Contrasting woods and multiple layers add depth to this collector’s plate.
Cut by Dick DeFelice of the Blazing Blades of Western PA
This piece is easily customized by choosing contrasting woods for the different layers. Select pieces that compliment your décor as well as each other. This example was cut using maple for the outer rim and walnut for the inner rim. Highlight the pattern by choosing wood with distinctive grain and coloration. The lighter sap wood that runs through the piece of walnut is strategically used to accent the leaves and add additional visual interest.
Step 1: Copy the pattern, and transfer it to the material. Use your method of choice (spray adhesive, transfer paper, etc.).
Step 2: Drill blade-entry holes for the interior cuts on both the plate and the rim. Try to keep the holes close to the lines to extend the life of your blades.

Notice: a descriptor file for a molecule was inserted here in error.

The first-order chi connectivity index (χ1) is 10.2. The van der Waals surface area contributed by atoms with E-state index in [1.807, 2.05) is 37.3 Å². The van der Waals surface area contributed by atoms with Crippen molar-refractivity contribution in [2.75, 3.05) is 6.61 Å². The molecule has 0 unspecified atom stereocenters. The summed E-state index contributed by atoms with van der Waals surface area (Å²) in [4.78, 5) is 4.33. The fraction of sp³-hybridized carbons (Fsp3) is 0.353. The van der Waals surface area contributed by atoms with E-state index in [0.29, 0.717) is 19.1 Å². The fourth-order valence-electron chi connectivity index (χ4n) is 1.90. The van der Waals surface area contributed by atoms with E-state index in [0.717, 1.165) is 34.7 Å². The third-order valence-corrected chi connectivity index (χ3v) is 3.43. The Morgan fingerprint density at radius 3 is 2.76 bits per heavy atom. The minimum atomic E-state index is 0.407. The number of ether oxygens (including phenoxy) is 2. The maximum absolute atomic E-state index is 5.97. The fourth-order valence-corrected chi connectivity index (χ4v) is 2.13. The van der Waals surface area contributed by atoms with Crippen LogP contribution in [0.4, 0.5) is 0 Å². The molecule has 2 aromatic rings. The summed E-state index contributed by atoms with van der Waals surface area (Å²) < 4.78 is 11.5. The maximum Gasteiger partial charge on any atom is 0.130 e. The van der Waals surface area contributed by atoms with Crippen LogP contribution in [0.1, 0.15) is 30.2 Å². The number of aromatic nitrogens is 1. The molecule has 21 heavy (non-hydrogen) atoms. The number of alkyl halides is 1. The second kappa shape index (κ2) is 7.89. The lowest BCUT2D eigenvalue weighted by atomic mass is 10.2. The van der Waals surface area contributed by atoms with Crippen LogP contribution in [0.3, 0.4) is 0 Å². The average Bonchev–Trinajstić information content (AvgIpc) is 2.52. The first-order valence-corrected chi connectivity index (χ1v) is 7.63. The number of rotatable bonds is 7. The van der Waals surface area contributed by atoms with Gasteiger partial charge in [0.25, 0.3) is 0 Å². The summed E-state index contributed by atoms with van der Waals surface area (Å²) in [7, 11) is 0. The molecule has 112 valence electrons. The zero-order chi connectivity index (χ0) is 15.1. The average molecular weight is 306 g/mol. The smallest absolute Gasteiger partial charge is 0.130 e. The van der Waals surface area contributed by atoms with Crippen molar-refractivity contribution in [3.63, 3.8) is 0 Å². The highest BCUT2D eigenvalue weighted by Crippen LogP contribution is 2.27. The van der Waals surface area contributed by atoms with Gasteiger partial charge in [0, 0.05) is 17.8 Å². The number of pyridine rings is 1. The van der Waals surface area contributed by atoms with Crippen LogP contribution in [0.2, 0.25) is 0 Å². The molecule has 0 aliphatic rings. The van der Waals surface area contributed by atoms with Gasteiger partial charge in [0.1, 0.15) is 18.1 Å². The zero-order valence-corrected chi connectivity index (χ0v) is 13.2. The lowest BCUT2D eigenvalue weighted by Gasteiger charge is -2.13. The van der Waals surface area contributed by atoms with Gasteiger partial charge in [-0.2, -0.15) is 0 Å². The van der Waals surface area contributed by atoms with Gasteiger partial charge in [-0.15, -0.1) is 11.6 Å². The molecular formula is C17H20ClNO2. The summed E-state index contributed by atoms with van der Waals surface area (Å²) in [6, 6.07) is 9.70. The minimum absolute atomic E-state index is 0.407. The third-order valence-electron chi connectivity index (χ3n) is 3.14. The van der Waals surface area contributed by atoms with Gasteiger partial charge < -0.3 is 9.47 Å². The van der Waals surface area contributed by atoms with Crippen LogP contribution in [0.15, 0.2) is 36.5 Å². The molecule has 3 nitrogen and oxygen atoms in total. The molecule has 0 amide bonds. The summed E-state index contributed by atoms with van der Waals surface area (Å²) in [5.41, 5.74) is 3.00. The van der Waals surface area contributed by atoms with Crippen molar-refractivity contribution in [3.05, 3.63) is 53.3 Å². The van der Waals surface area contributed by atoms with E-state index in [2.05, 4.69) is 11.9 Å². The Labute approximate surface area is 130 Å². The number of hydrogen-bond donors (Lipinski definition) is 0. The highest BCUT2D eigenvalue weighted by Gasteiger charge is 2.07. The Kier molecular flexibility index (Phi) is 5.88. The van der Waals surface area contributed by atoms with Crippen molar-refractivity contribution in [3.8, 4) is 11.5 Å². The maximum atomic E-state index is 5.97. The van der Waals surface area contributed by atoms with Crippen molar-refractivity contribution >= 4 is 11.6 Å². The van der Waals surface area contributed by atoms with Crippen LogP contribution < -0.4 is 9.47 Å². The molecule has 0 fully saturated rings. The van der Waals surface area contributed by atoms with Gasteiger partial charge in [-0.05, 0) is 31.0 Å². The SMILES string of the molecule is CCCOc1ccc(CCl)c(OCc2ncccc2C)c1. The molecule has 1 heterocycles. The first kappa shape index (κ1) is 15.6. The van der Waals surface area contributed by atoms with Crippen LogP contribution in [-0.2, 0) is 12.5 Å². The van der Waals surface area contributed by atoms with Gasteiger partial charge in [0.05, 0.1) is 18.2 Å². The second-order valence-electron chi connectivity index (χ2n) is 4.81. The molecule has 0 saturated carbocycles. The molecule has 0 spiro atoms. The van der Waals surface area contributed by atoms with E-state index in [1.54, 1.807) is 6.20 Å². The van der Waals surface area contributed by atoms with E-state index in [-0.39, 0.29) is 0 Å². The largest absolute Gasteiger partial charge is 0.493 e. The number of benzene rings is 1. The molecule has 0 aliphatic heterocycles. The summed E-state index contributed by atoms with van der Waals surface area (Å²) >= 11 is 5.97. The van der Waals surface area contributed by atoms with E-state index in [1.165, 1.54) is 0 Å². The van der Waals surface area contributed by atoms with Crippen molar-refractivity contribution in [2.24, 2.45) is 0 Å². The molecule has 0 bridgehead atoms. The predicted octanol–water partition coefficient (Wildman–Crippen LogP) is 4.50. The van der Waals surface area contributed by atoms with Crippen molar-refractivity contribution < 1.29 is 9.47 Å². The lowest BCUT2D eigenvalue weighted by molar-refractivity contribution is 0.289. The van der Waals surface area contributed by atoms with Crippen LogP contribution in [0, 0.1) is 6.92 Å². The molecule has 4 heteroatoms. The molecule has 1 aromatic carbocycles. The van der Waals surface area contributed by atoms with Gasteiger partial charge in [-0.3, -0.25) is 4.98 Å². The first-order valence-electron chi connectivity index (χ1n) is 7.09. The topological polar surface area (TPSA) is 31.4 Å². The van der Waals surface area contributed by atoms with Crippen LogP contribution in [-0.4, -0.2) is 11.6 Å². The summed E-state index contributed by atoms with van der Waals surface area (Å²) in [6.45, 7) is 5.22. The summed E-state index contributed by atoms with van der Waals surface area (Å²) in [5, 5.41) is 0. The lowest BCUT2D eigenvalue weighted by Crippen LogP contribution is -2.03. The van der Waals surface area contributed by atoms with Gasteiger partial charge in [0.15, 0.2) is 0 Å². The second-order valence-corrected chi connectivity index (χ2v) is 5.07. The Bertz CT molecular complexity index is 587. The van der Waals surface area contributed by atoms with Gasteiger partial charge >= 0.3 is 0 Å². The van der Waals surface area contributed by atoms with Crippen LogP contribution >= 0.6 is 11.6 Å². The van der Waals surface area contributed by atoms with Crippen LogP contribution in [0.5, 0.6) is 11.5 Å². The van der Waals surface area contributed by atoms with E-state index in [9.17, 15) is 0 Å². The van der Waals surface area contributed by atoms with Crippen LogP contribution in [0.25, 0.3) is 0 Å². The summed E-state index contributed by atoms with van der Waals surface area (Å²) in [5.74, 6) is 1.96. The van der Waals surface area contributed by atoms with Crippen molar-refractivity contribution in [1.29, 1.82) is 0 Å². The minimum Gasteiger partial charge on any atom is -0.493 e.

Step 3: Cut out the inside fretwork for both the plate and the rim. Use a #3 blade. Work from the center out, cutting the most delicate pieces first. When cutting the veining details in the hummingbird’s wings, cut along the line until you reach the end. Then carefully back out of the cut.
Step 4: Cut the outline of the inner plate. Use a #5 blade. It is important to follow the line fairly losely to ensure that no parts show through the cuts in the outer rim.
Step 5: Cut the final outline of the outer rim. Use a #5 blade. Then finish cutting the scallops on the inside of the outer rim.
Step 6: Sand off any rough edges or burrs from the cutting. Use fine grit sandpaper.
Step 7: Apply your finish of choice. After the finish dries, spray the entire piece with clear lacquer.
Step 8: Use wood glue to attach the inner plate to the outer plate. Clamp the pieces overnight to allow the glue to dry. For a different look, add a piece of mirrored acrylic to the back.